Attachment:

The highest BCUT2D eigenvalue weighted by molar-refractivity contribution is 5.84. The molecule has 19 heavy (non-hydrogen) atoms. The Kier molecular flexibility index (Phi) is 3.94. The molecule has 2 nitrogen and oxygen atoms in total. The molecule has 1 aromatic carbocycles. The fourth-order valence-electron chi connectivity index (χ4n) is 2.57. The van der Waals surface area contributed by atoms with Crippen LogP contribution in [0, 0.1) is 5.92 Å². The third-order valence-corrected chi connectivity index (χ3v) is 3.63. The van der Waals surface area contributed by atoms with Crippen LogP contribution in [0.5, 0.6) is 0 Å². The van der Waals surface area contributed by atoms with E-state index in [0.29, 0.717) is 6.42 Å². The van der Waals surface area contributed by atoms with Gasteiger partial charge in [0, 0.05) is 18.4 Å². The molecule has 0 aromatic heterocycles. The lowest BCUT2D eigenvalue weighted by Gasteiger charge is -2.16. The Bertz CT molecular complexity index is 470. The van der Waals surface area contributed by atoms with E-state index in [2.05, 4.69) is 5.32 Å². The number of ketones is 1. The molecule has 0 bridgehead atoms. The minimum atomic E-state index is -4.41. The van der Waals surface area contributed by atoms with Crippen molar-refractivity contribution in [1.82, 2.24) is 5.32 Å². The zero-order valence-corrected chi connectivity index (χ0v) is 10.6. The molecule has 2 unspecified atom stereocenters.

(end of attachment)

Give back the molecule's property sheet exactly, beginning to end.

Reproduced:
The highest BCUT2D eigenvalue weighted by molar-refractivity contribution is 5.84. The molecule has 19 heavy (non-hydrogen) atoms. The Kier molecular flexibility index (Phi) is 3.94. The molecule has 2 nitrogen and oxygen atoms in total. The molecule has 1 aromatic carbocycles. The fourth-order valence-electron chi connectivity index (χ4n) is 2.57. The van der Waals surface area contributed by atoms with Crippen LogP contribution in [0, 0.1) is 5.92 Å². The third-order valence-corrected chi connectivity index (χ3v) is 3.63. The van der Waals surface area contributed by atoms with Crippen LogP contribution in [0.5, 0.6) is 0 Å². The van der Waals surface area contributed by atoms with E-state index in [0.29, 0.717) is 6.42 Å². The van der Waals surface area contributed by atoms with Gasteiger partial charge in [0, 0.05) is 18.4 Å². The molecule has 0 aromatic heterocycles. The lowest BCUT2D eigenvalue weighted by Gasteiger charge is -2.16. The Bertz CT molecular complexity index is 470. The van der Waals surface area contributed by atoms with E-state index in [2.05, 4.69) is 5.32 Å². The number of ketones is 1. The molecule has 0 bridgehead atoms. The minimum atomic E-state index is -4.41. The van der Waals surface area contributed by atoms with Crippen molar-refractivity contribution in [1.82, 2.24) is 5.32 Å². The zero-order valence-corrected chi connectivity index (χ0v) is 10.6. The molecule has 2 unspecified atom stereocenters.